Comic Review: Batman #7 (DC Comics)

“People need to see that we’re in this together. No matter what uniform we wear.” The first part of the Monster Men tie-in story arc begins here. This issue is […]

“People need to see that we’re in this together. No matter what uniform we wear.”

The first part of the Monster Men tie-in story arc begins here. This issue is based after the events of Detective Comics #940 in case one needs context for the whereabouts of Tim Drake AKA Red Robin. Before you read this issue, I highly recommend reading Detective Comics #949 before jumping on to this issue. The story opens up with Batman, Batwoman, Nightwing, Spoiler, Orphan (Cassandra Cain), and Clayface all meet up to prepare for the long and rainy night as potential terror is afoot in Gotham City. Meanwhile, at the Cauldron, located in an old city Morgue Hugo Strange is beefing up in his exercise before he kicks off his grand scheme, vowing that this night will be Batman’s final night.

As Batman and Co, prepare to evacuate as many citizens out of Gotham due to a nasty and stormy hurricane that’s occurring, there is a disturbance that calls for the Bat family’s attention that cannot be ignored. As the Bat Family get themselves situated, they find themselves fighting a large monster that while in appearance is alive is actually dead underneath. It wreaks destruction and knows no stopping of it. How will the Bat Family handle this new threat? What does Strange have to do with all of this ? Who is masterminding this attack on Gotham?

This is surprisingly a good quick issue. It flows really well to a point that makes the reader feel as though they sped through the comic. A very entertaining read. At first, I wasn’t looking forward to this tie-in event that happening across some of the Bat-books since I wanted to read a more linear story but, Steve Orlando and Tom King have gained my interest. This issue is well paced , and the dialogue is humorous, and despite the recent loss that the Bat Family has experienced since Detective Comics #940, Batman sounds more kept together than he usually did when it came to the Loss of Jason Todd (nowadays fighting crime as Red Hood), Damian (alive and kicking, soon to take part in  new Teen Titans series), and Gotham ( Gotham Girl’s brother).. Batman, this time, around, he’s more focused on the present and not losing his mind over the recent loss of a beloved bat family character. Personally, for me, that’s great because by now, Batman as a character who has experienced loss should be more motivated to keep it together instead of lashing out and going off the deep end like he did in prior situations/ stories.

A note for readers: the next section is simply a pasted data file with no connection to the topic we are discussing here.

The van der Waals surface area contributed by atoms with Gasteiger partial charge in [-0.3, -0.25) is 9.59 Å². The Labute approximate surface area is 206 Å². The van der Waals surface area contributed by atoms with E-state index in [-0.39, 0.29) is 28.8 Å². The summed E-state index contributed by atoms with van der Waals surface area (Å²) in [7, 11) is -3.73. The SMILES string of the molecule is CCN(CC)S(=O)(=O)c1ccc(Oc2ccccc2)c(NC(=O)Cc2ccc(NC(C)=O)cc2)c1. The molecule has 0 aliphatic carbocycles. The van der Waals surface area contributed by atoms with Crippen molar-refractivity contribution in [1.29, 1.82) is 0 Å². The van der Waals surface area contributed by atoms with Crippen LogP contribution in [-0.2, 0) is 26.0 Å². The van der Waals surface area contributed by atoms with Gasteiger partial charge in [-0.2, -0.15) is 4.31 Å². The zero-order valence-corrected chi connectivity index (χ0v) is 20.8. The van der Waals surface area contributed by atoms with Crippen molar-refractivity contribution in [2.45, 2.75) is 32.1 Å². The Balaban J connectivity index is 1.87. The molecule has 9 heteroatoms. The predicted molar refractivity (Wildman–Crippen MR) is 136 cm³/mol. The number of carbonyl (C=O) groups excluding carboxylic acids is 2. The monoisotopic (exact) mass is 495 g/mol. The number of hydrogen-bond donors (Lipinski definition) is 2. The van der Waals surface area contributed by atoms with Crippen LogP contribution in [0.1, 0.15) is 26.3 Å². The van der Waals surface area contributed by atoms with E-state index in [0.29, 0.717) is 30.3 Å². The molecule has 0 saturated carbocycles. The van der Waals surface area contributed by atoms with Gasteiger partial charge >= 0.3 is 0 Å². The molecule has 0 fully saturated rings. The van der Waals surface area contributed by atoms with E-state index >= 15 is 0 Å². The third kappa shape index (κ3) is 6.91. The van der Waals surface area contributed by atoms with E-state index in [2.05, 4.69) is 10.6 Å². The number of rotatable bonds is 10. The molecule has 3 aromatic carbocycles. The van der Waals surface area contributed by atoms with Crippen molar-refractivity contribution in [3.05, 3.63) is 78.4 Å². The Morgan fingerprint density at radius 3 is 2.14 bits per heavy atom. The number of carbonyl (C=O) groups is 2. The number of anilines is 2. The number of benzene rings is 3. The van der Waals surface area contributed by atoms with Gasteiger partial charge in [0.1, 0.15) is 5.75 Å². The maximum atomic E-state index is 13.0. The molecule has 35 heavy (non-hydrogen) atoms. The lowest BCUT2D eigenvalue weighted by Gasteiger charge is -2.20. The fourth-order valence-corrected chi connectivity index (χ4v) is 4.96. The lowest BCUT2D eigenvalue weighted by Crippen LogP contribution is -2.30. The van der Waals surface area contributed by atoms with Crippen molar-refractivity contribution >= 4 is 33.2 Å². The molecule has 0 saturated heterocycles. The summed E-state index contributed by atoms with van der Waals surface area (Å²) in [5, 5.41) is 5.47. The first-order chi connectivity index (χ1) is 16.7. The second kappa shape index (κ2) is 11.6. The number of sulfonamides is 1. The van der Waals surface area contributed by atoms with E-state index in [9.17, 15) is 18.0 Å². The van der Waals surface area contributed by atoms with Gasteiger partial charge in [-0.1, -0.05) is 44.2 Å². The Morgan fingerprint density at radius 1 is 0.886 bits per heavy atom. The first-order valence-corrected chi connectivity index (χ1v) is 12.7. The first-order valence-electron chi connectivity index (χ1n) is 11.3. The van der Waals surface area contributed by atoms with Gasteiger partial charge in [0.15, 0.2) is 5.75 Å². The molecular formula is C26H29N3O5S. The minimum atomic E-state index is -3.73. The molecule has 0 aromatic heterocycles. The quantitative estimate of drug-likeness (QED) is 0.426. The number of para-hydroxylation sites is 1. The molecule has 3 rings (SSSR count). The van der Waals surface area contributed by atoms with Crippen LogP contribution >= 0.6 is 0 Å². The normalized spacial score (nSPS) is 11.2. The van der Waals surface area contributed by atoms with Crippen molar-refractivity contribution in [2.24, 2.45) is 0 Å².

It’s refreshing to see Batman keep coordinated through it all. Nightwing , Batwoman, and Clayface are all written well. I enjoyed Clayface and his ongoing profession as a protagonist, making him one of my fave characters in this book or at least in terms of the Bat-related titles. There isn’t much to see of Orphan and Spoiler since they’re busy evacuating citizens. This was a nice issue, definitely different from what I expected since tie in issues can be really exhausting and annoying and sometimes lack in providing a good streamlining narrative. But this tie in event looks like it has potential to be great in execution. The art by Steve Orlando is fitting for this type of story dealing with monsters since it matches the dreary horror feel. But it’s not dreary, more like a fun eerie aesthetic where the monsters are terrifying but not psychologically horrific or surreal.

The colors by Ivan Plascencia do well in making a rainy day in Gotham feel like a rainy day in New York. It matches the story and art well, cementing the potential dread that looms in the air.      My only honest criticism is that the next chapter for the Monster Men story will continue in Nightwing #5. If you’re interested in reading the next chapter of this event, then you’ll have to jump from this book to Nightwing. I know , I know, it’s not always fun reading tie-ins, but this one looks like it’s worth the read.  I suggest picking this book up if you want to see where the story goes. Interestingly enough, this story is actually a call back to an old Batman story from Batman’s first solo publication after his first appearance in Detective Comics #27 in the 1930’s , where Batman’s first encounter with Strange dealt with giant monsters of Strange’s hand. It’s cool to see that mirrored in this current book. Whether you’re a Batman fan, a bit of a monster or body horror fan, you may like this current storyline. Check it out, you might like it.


Anthony Andujar Jr.

About Anthony Andujar Jr.